Wednesday, June 8, 2016

The Marrying Kind (1952)

While watching The Marrying Kind  a few weeks ago on TCM, I was reminded of The Crowd (1928), that great silent movie which looked at the life and love of an "ordinary" couple, portrayed charmingly and heartbreakingly by James Murray and Eleanor Murray. The later film treads similar ground: it follows a working class married couple, Aldo Ray and Judy Holliday, over the years, from their marriage day to their impending separation, and all the dissapointments, tragedies, and reconciliations in-between.

It's framed by Ray's and Holliday's impending divorce proceedings, overseen by a patient woman judge (a woman in a position of authority treated with respect in an old movie? Color me delightfully surprised). Of course, this being Hollywood, there's a tentative reunion at the end and the divorce is called off. An outcome which I didn't find satisfactory, partially because Ray's character is such an irredeemably proud hothead, and partially because the movie is more successful at showing the desolation of the couple's relationship than offering any sort of persuadable hope of its fixability.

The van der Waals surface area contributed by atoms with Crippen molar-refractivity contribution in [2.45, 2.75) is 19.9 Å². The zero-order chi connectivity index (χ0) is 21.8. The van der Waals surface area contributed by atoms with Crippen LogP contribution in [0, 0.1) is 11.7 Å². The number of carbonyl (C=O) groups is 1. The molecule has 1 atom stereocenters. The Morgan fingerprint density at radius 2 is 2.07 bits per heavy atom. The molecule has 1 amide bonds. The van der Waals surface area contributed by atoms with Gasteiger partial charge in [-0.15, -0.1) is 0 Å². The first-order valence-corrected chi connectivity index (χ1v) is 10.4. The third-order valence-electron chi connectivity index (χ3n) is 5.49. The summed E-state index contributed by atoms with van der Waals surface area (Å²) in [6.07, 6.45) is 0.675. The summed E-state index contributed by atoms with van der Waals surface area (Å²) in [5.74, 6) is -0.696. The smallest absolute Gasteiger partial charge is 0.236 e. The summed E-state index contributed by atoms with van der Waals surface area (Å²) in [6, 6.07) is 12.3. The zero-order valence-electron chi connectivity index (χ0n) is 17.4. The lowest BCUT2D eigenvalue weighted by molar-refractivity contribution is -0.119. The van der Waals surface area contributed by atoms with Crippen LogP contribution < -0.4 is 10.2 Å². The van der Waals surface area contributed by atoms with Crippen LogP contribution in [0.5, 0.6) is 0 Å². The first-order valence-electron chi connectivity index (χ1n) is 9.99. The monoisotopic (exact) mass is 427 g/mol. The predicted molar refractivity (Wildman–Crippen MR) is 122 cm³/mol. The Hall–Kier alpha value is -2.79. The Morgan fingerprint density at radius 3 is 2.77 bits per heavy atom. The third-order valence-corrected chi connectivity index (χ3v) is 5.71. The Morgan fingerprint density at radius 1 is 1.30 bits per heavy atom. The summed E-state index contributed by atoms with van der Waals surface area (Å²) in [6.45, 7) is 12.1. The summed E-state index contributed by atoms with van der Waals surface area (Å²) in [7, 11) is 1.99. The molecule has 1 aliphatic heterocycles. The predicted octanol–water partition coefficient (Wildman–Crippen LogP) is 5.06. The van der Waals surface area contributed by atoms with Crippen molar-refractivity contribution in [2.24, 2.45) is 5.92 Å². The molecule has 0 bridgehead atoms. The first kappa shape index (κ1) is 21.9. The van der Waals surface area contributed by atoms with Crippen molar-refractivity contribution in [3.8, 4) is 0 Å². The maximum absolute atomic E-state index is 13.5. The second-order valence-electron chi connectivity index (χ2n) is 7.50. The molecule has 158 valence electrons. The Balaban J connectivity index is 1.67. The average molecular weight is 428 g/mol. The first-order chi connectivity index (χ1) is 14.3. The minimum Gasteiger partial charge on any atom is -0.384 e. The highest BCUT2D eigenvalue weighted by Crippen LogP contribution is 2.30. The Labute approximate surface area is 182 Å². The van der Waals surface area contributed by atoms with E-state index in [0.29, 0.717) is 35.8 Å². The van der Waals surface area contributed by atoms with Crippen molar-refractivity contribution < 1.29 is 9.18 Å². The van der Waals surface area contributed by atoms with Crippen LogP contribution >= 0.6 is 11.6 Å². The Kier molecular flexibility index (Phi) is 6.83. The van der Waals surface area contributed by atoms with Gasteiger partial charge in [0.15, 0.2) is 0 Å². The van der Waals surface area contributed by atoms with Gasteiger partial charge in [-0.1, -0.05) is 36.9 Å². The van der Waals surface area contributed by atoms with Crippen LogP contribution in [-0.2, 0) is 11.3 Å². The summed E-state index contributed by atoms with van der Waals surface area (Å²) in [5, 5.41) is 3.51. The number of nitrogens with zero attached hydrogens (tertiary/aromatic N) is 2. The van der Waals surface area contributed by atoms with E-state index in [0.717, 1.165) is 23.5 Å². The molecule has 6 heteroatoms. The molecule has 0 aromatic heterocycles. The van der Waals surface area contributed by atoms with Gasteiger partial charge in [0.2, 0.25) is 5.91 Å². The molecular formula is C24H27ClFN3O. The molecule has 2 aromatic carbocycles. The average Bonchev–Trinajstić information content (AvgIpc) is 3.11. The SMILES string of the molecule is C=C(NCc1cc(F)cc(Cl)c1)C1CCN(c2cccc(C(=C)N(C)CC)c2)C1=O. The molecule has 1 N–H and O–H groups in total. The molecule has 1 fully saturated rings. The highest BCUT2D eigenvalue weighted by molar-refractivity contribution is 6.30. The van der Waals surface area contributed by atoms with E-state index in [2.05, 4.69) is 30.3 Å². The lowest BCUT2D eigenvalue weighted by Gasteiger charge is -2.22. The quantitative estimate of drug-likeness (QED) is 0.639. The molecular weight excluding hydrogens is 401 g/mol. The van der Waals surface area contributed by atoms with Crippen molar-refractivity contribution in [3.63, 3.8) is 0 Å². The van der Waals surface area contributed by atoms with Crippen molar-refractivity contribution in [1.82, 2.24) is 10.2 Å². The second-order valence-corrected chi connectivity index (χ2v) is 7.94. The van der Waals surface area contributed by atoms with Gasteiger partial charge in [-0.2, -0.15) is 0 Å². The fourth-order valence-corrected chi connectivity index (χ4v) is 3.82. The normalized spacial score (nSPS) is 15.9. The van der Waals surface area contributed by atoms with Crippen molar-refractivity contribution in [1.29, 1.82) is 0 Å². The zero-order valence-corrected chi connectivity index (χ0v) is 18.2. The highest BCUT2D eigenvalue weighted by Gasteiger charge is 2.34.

Despite what I've said, The Marrying Kind is still a worthwhile, well-acted, and sharply written (by real married couple Garson Kanin and Ruth Gordon), and worth seeing, especially if you want a break from cinematic marriages consisting of nothing but sunshine, lollipops, and banter.

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